said, oh, how heartless that Hungary would do this

to these poor refugees.

But remember, at that time, Pat, we

reported that ISIS said they had 4,400 jihadists that

had infiltrated these masses of refugees,

and they were pouring them into Europe, as well.

We believe them.

When they said they had 4,400, they probably

had even more than that.

So how do you stop this?

They probably have more than 4,400 in Europe at this time.

And there will be more to come.

Because as we target them in Raqqa and Mosul,

where are they going to go?

Now, President Trump is trying to contain them to those areas.

But more of them will be coming to Europe and elsewhere

around the world.

Gary, thank you for that.

Well, the Manchester attacks served

as a grim reminder of the threat Israel

faces from Palestinian terrorism.

And as Chris Mitchell reports, the bombings

changed the landscape of a carefully crafted series

of meetings during day two of President Trump's visit.

CHRIS MITCHELL: At his meeting with Palestinian president

Mahmoud Abbas in Bethlehem, the President

altered his prepared remarks.

The terrorists and extremists, and those

who give them aid and comfort, must be driven out

from our society forever.

CHRIS MITCHELL: Following his strong speech against terrorism

in Saudi Arabia, President Trump was fired up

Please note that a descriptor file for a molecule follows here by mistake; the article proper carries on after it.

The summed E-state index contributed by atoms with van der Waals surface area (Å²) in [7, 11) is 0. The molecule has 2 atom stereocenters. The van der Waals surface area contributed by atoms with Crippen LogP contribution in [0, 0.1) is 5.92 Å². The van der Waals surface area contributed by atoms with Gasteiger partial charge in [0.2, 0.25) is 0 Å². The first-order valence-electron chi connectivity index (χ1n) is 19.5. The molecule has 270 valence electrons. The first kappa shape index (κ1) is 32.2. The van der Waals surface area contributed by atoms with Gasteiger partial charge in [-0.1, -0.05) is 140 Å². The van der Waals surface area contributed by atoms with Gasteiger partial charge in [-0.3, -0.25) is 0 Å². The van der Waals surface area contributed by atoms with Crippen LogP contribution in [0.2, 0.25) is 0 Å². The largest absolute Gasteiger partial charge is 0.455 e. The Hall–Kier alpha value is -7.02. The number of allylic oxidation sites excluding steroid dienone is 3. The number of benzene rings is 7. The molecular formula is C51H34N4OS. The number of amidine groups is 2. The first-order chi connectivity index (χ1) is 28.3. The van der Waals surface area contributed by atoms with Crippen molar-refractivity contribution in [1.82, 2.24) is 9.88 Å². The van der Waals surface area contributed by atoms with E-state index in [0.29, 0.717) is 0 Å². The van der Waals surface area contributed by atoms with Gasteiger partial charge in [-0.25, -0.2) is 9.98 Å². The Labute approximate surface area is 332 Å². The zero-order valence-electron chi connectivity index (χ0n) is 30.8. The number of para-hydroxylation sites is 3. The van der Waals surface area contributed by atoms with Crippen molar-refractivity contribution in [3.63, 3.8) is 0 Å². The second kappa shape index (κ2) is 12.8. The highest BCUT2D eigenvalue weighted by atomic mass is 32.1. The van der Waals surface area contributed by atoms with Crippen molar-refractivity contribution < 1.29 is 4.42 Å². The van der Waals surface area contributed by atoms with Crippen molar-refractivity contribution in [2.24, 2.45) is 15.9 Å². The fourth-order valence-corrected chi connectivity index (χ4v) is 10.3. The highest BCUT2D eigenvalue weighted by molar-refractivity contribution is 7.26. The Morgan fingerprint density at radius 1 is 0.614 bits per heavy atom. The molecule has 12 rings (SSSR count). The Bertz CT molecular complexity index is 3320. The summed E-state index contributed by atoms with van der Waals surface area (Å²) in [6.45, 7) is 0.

over the carnage in Manchester.

This is what I've spent these last few days talking

about during my trip overseas.

Our society can have no tolerance for this continuation

of bloodshed.


We cannot stand a moment longer for the slaughter of innocent


And in today's attack, it was mostly innocent children.

CHRIS MITCHELL: This was clearly not the script

Abbas had written for his time in Bethlehem

with the president.

But it was tailor-made for Israeli Prime Minister Benjamin

Netanyahu, who has tried to make the west understand that Israel

cannot compromise its security on the front lines

of the terrorist war sometimes conducted by Palestinians.

Just last week, CBN News reported

on the Palestinian practice of paying terrorist salaries

with US tax dollars, and naming town squares after suicide


Itamar Marcus of Palestinian Media Watch

says one such terrorist was Abu Sukkar, known